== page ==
How to Negotiate an Increased Physician Signing Bonus — And What To Do With It

Fall is upon us, and that means final year resident physicians and fellows are busy on the interview trail. Hands will be shaken, dinners will be eaten, and contracts will be presented.

lucidityToday’s guest post is from Rebecca Safier. She writes for Student Loan Hero about education, careers, and other personal finance topics.

I was given a few topics to choose from, and I thought today’s topic of signing bonuses was timely. I once took a job with a $100,000 signing bonus. It’s true, but there were strings attached. I would have been better off negotiating an extra $20,000 a year into the salary and taken no signing bonus.

Let’s see what Rebecca has to say about signing bonuses and what to do with them.

 


How to Negotiate an Increased Physician Signing Bonus — And What To Do With It

 

After spending most of your 20s in college, medical school, and residency, you’re probably eager to start working as a doctor and making a doctor’s salary. After all, medical school didn’t come cheap, and you have the student loans to prove it.

But before you start work, you must agree on a contract with your new employer. As with your salary and benefits, your signing bonus is up for negotiation. According to The Medicus Firm, the average signing bonus for physicians in 2017 was $30,000 — but the largest was $200,000.

So how can you negotiate for an increased signing bonus without risking your chances of getting hired? Here are some tips on the process, as well as advice on what to do with this cash windfall once you get it.

 

where physicians earn up to $60 USD a month and can’t negotiate

 

Do research so you know what’s a reasonable request

 

According to a report by HealthLeaders Media, The Medicus Firm helped 9 out of 10 physicians hired by the firm get a signing bonus in 2016. Of those doctors, 34.2% received a bonus between $25,000 and $75,000, and 4.2% received bonuses of $100,000 or more.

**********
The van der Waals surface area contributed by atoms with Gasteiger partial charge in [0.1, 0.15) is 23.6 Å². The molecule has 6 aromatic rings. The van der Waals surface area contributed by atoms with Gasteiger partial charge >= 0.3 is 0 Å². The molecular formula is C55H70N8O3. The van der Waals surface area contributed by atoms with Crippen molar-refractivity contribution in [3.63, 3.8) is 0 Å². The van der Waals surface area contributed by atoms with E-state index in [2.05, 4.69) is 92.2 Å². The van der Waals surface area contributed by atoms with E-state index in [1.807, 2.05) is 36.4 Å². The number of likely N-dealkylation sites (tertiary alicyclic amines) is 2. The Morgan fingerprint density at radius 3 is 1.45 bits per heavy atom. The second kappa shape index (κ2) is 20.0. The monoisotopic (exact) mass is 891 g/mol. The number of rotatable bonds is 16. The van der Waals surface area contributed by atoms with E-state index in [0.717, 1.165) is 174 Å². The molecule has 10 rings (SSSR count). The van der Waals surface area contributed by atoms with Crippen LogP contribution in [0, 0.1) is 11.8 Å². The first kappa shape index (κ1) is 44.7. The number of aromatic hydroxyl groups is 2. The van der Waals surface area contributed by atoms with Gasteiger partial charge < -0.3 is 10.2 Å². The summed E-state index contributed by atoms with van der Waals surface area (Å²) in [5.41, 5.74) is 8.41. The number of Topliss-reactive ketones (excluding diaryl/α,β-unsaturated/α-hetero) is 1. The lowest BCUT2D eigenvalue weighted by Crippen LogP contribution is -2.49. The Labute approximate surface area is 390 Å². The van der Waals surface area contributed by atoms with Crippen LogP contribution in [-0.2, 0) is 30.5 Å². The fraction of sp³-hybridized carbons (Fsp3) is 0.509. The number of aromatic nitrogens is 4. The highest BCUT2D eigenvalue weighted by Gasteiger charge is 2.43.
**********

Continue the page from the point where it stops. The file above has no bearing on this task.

As you can tell, signing bonuses vary greatly. The amount depends on several factors, including your field of medicine and prospective place of employment. For instance, surgeons can typically expect to receive a larger signing bonus than doctors who practice family medicine.

CMGAnd rural hospitals might offer hefty signing bonuses to attract talented doctors who otherwise don’t live in the area. Recruiters in major cities, on the other hand, often don’t need such big incentives since they have a line of well-qualified applicants out the door.

So when considering what’s an appropriate signing bonus, don’t pick an arbitrary number such as the amount you’d need to pay off your student loans, as wonderful as that would be. Instead, try to dig up data on your prospective place of employment, as well as the signing bonuses that have been received by others in your field with a similar level of experience.

If you can back up your request with data, you’ll have a better sense of what’s a reasonable signing bonus for which to ask — and what’s not.

Determine what you’ll accept and what you won’t

 

Once you have a figure in mind, clarify your priorities before going into negotiations. Of course, not everyone’s finances will allow them to be selective. But if you have some wiggle room, make sure you know what you’ll accept — and what number will make you walk away.

And don’t forget to take every form of compensation into account, including base salary, annual bonuses, and benefits such as health insurance, malpractice insurance, or student loan repayment assistance. Even if the signing bonus isn’t much, all the other parts of your compensation might make up for it.

Consider bringing in an attorney or professional negotiator

 

Doctors’ contracts can involve complex agreements and large sums of money, and you spent years studying to be a physician, not a lawyer. If you don’t know your value or you’re not confident going through the process on your own, it could be in your best interest to bring in an attorney or professional negotiator.

According to Physicians’ Advocates, bringing in a professional is more likely to impress the employer than alienate them. Hiring an attorney or negotiator could send a message that you’re careful about the business aspect of your contract.

Of course, context is everything, so use your best judgment on whether having an advocate negotiate on your behalf would be helpful.

 

Find out if any strings are attached to the signing bonus

 

Besides figuring out your bottom line, you should also be cautious about accepting a signing bonus if you’re ambivalent about the workplace. Even if you have a short contract, accepting a large signing bonus could send an underlying message that you intend to stay at the practice for a long time.